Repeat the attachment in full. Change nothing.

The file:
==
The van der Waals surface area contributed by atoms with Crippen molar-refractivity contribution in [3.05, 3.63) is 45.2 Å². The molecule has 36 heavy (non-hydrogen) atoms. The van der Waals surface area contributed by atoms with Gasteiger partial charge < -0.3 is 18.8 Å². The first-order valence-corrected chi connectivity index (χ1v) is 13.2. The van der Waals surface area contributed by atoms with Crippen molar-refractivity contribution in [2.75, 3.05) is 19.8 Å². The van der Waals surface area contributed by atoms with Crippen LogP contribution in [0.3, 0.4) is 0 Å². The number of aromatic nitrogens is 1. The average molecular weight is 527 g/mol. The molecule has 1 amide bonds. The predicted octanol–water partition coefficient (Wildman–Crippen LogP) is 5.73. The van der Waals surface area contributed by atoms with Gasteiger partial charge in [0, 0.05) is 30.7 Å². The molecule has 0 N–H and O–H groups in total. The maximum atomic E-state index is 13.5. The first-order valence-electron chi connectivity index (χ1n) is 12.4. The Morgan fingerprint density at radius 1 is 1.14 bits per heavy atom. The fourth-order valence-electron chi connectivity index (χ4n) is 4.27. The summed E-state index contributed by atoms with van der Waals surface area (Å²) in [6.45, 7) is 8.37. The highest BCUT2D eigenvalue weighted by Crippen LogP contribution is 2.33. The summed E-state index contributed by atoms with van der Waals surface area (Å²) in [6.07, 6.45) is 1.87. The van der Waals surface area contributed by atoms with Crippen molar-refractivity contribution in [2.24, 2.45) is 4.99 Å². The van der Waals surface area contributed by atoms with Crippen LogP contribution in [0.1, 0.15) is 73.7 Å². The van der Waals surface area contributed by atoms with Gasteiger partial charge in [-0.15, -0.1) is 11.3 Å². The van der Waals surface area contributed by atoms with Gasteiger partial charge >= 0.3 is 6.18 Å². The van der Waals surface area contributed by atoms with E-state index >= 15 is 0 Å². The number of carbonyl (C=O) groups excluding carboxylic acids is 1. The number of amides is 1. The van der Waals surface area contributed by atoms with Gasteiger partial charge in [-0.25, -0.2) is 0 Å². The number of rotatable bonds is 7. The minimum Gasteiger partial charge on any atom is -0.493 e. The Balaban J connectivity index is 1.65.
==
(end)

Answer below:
The van der Waals surface area contributed by atoms with Crippen molar-refractivity contribution in [3.05, 3.63) is 45.2 Å². The molecule has 36 heavy (non-hydrogen) atoms. The van der Waals surface area contributed by atoms with Gasteiger partial charge < -0.3 is 18.8 Å². The first-order valence-corrected chi connectivity index (χ1v) is 13.2. The van der Waals surface area contributed by atoms with Crippen molar-refractivity contribution in [2.75, 3.05) is 19.8 Å². The van der Waals surface area contributed by atoms with Crippen LogP contribution in [0.3, 0.4) is 0 Å². The number of aromatic nitrogens is 1. The average molecular weight is 527 g/mol. The molecule has 1 amide bonds. The predicted octanol–water partition coefficient (Wildman–Crippen LogP) is 5.73. The van der Waals surface area contributed by atoms with Gasteiger partial charge in [0, 0.05) is 30.7 Å². The molecule has 0 N–H and O–H groups in total. The maximum atomic E-state index is 13.5. The first-order valence-electron chi connectivity index (χ1n) is 12.4. The Morgan fingerprint density at radius 1 is 1.14 bits per heavy atom. The fourth-order valence-electron chi connectivity index (χ4n) is 4.27. The summed E-state index contributed by atoms with van der Waals surface area (Å²) in [6.45, 7) is 8.37. The highest BCUT2D eigenvalue weighted by Crippen LogP contribution is 2.33. The summed E-state index contributed by atoms with van der Waals surface area (Å²) in [6.07, 6.45) is 1.87. The van der Waals surface area contributed by atoms with Crippen molar-refractivity contribution in [2.24, 2.45) is 4.99 Å². The van der Waals surface area contributed by atoms with Crippen LogP contribution in [0.1, 0.15) is 73.7 Å². The van der Waals surface area contributed by atoms with Gasteiger partial charge in [-0.15, -0.1) is 11.3 Å². The van der Waals surface area contributed by atoms with Gasteiger partial charge >= 0.3 is 6.18 Å². The van der Waals surface area contributed by atoms with E-state index >= 15 is 0 Å². The number of carbonyl (C=O) groups excluding carboxylic acids is 1. The number of amides is 1. The van der Waals surface area contributed by atoms with Gasteiger partial charge in [-0.25, -0.2) is 0 Å². The number of rotatable bonds is 7. The minimum Gasteiger partial charge on any atom is -0.493 e. The Balaban J connectivity index is 1.65.